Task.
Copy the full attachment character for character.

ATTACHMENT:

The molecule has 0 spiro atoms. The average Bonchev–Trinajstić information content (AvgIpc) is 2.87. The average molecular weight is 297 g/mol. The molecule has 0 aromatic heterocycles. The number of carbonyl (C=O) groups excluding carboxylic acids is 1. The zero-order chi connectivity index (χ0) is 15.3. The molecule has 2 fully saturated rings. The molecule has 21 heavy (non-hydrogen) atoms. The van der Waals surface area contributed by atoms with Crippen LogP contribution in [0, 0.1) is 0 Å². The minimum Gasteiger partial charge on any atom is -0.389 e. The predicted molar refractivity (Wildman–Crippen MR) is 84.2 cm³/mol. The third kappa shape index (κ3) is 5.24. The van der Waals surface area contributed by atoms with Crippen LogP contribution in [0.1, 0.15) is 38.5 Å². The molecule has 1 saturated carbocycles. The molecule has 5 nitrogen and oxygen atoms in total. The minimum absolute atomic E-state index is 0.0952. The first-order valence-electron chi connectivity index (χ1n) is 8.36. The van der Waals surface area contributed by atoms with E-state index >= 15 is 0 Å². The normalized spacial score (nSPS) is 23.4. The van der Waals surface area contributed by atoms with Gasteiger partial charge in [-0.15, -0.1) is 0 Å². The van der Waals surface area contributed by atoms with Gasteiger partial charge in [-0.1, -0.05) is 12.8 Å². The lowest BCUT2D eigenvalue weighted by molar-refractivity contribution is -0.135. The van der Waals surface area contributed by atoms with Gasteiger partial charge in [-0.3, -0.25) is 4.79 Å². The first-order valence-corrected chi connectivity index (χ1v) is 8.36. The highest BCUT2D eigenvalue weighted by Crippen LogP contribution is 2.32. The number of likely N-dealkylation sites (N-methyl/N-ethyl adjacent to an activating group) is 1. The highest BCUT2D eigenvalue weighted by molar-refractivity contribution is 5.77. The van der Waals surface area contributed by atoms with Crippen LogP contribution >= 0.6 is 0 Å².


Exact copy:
The molecule has 0 spiro atoms. The average Bonchev–Trinajstić information content (AvgIpc) is 2.87. The average molecular weight is 297 g/mol. The molecule has 0 aromatic heterocycles. The number of carbonyl (C=O) groups excluding carboxylic acids is 1. The zero-order chi connectivity index (χ0) is 15.3. The molecule has 2 fully saturated rings. The molecule has 21 heavy (non-hydrogen) atoms. The van der Waals surface area contributed by atoms with Crippen LogP contribution in [0, 0.1) is 0 Å². The minimum Gasteiger partial charge on any atom is -0.389 e. The predicted molar refractivity (Wildman–Crippen MR) is 84.2 cm³/mol. The third kappa shape index (κ3) is 5.24. The van der Waals surface area contributed by atoms with Crippen LogP contribution in [0.1, 0.15) is 38.5 Å². The molecule has 1 saturated carbocycles. The molecule has 5 nitrogen and oxygen atoms in total. The minimum absolute atomic E-state index is 0.0952. The first-order valence-electron chi connectivity index (χ1n) is 8.36. The van der Waals surface area contributed by atoms with E-state index >= 15 is 0 Å². The normalized spacial score (nSPS) is 23.4. The van der Waals surface area contributed by atoms with Gasteiger partial charge in [-0.15, -0.1) is 0 Å². The van der Waals surface area contributed by atoms with Gasteiger partial charge in [-0.1, -0.05) is 12.8 Å². The lowest BCUT2D eigenvalue weighted by molar-refractivity contribution is -0.135. The van der Waals surface area contributed by atoms with Gasteiger partial charge in [-0.3, -0.25) is 4.79 Å². The first-order valence-corrected chi connectivity index (χ1v) is 8.36. The highest BCUT2D eigenvalue weighted by Crippen LogP contribution is 2.32. The number of likely N-dealkylation sites (N-methyl/N-ethyl adjacent to an activating group) is 1. The highest BCUT2D eigenvalue weighted by molar-refractivity contribution is 5.77. The van der Waals surface area contributed by atoms with Crippen LogP contribution >= 0.6 is 0 Å².